Mary: A lot of people don’t think about local media attention. That has a huge effect on local rankings, and Google is paying attention.
Andrew: A personal injury attorney said that he spends six figures on PR and media coverage and that gets him to #1 without any other local SEO. He believes that’s the case.
Casey: If you do a scholarship, make it go further and pitch that story to local media. The links from media are more valuable than the .edu links for the scholarship.
Mary: Move your focus offline and ask, what could I do to market my business if the Internet didn’t exist? Google has found a way to reward that.
Joy: If you own a coffee shop, most likely you had a real estate agent, insurance agent, lawyer, a list of common businesses that most people have a relationship with. Reach out to them and say that you’ll give them a testimonial that they can use in their website. Then ask for a link to the site with the explanation that it’s for credibility. Some small portion does it. (She sees it as natural and not a grey area.)
Andrew: You’d start to get into trouble if the anchor text looks commercial or if the link is reciprocal.
With the recent 3-pack update, lots of other tests are going on (phone numbers on and off, 20 listings near the Knowledge Graph). What’s the latest?
Andrew: He suspects the click-through rate on mobile ads increase significantly.
Joy: Phone numbers are back as of right now.
For multiple business locations, do you create separate directory listings?
Andrew: Every location should have a unique page. Every time they post the Google My Business page and the location page, rankings go through the roof. The tension is a Panda problem.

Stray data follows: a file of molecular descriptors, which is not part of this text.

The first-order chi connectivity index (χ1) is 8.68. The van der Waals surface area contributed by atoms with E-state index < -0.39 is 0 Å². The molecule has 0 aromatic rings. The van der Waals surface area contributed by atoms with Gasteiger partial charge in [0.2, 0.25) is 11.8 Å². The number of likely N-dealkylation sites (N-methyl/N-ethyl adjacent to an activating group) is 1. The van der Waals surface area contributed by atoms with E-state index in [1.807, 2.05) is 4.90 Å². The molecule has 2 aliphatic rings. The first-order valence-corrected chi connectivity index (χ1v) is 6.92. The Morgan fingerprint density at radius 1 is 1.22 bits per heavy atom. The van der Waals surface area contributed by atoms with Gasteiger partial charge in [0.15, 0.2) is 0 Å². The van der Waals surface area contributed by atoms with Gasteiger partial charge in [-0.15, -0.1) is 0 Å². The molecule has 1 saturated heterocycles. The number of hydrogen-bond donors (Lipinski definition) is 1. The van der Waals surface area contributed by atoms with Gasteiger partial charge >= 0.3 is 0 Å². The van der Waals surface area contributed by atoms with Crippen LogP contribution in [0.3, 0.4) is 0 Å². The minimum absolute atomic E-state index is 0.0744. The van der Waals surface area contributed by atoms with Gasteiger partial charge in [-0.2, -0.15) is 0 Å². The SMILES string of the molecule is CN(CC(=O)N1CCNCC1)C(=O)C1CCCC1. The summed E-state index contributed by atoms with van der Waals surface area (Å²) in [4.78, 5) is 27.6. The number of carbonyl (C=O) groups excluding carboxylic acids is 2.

Joy: The biggest problem she sees here is not having unique enough title tags. It’s important for business pages to add unique content if they want to, so that’s a key reason to have separate listings with unique photos and titles, etc.
Mary: The more you can localize each location page, the more you’ll be rewarded for it.
Andrew: REI used to be the poster child for having the best local landing pages.
How do we avoid the difficulties of every time you make a change to a locksmith listing it gets marked as spam?
Joy: Make changes to locksmith listings as minimally as possible; Google moderates like crazy. If you want to make a change, you may want to try calling GMB.
How accurate is the data in the GMB dashboard? (Author’s note: I couldn’t really catch this but would love to get more info from Joy and Andrew to expand it.)
Joy: Pay attention to impressions and call data. Filter the data with big spikes.
Andrew: Don’t get thrown by Search Analytics.
What’s the optimal timeframe for posting new content to a GMB page?
Mary: Unless you have a huge loyal following that you engage with on Google+, then you’re wasting your time there.
Joy: 99 percent of my clients’ customers aren’t on Google+ so that’s not worth it.
Matt: They’re dismantling Google+, right?
Joy: Yes, I think they’ll call it something different soon.